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East Lake resident's porch decoration leads to lawsuit

Lorraine Jacovides and her dog, Ashley, live in East Lake Woodlands, where this artwork violates neighborhood rules.
Lorraine Jacovides and her dog, Ashley, live in East Lake Woodlands, where this artwork violates neighborhood rules.
Published Sep. 17, 2015

EAST LAKE — On a quiet street in East Lake Woodlands, the homes are nearly identical, with carports in front of neat lawns.

But one homeowner's decorative taste is creating a stir. Lorraine Jacovides, 55, has a piece of ironwork hanging outside her front door.

The neighborhood doesn't allow its residents to hang anything outside their homes without approval from the homeowners association.

So, she's being sued by the association, East Lake Woodlands Cluster Homes Improvement Association, Unit Four.

The association says the artwork is against its rules and has to be removed. Jacovides says she and her partner, Lynn Keriazakos, are being targeted unfairly.

According to association president Rick Cantrell, allowing people to break the rules creates a slippery slope, with everyone in the neighborhood decorating however they please.

"You can't just put up on the walls what you want," he said. "She just refuses to take it down."

According to the complaint filed with the court, Jacovides didn't respond to a request for prelawsuit mediation. The association is requesting that she take down the decoration and pay its lawyer fees.

But Jacovides said she plans to fight the lawsuit because the decoration has an emotional meaning — it was a gift from her deceased father, and she hung it three years ago.

"It's a little metal shield," she said. "It's nothing tacky or outrageous or crazy."

Jacovides said the issue is a too-strict homeowners association. She said she has seen neighbors hang similar decorations without a problem.

"They're always picking on people," she said. "They goad you until you want to leave."

Jacovides said she thinks she and her partner are being unfairly singled out. Keriazakos has served on the homeowners association board in the past.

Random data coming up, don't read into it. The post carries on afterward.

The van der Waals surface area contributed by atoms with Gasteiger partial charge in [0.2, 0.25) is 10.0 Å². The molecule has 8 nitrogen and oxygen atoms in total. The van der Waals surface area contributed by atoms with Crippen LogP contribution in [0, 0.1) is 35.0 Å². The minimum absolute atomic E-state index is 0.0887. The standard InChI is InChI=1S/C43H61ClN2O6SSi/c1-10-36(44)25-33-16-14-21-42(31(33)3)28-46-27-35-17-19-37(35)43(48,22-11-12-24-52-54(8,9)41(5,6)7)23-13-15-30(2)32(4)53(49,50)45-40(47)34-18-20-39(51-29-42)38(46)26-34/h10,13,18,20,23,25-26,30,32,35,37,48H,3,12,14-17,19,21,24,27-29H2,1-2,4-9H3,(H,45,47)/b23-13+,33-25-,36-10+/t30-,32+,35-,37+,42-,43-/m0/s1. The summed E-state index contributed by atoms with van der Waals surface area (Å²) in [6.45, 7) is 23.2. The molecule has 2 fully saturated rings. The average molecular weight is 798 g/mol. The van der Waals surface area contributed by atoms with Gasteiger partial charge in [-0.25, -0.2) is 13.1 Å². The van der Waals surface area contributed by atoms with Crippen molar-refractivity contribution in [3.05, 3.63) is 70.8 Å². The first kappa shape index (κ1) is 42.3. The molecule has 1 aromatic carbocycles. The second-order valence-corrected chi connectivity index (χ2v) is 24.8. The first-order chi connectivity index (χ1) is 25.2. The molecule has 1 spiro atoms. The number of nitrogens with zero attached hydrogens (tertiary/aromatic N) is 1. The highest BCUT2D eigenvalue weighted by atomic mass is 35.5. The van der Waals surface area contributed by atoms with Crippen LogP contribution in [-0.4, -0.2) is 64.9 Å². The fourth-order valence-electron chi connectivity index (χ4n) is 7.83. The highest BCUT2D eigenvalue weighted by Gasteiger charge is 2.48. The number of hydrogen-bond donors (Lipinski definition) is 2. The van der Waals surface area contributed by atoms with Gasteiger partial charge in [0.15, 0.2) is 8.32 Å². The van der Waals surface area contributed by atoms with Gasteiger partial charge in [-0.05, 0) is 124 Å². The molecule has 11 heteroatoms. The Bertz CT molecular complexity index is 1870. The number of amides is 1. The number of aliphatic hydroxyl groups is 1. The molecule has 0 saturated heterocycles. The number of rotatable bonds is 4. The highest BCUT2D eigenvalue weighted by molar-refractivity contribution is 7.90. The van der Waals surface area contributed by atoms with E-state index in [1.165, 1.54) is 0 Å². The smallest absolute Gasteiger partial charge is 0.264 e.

"Why are they doing this to me? I don't know why," she said. "We take care of our property. What's the deal?"

Evan McKenzie, a political science professor at the University of Illinois at Chicago, has studied homeowners associations for more than 30 years.

He said it isn't uncommon to see conflicts between homeowners associations and residents, even over seemingly mundane things.

If you move into a neighborhood with a homeowners association, he said, you often automatically agree to its rules.

"You're consenting, in essence, to be governed by your neighbors," he said.

And typically, the associations have an advantage.

"The association has the money to hire an attorney," he said, and it isn't always the same for homeowners. "Civil litigation in this country gets expensive in a real hurry."

Cantrell, the association's president, said he doesn't understand why Jacovides hasn't taken down the decoration.

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"The only thing I can think of is that she has an emotional attachment to it," he said. "Bring it inside your house. Sleep with it under your bed."

Times researcher John Martin contributed to this report. Contact Ayana Stewart at astewart@tampabay.com or (727) 445-4153. Follow @AyanaStewart.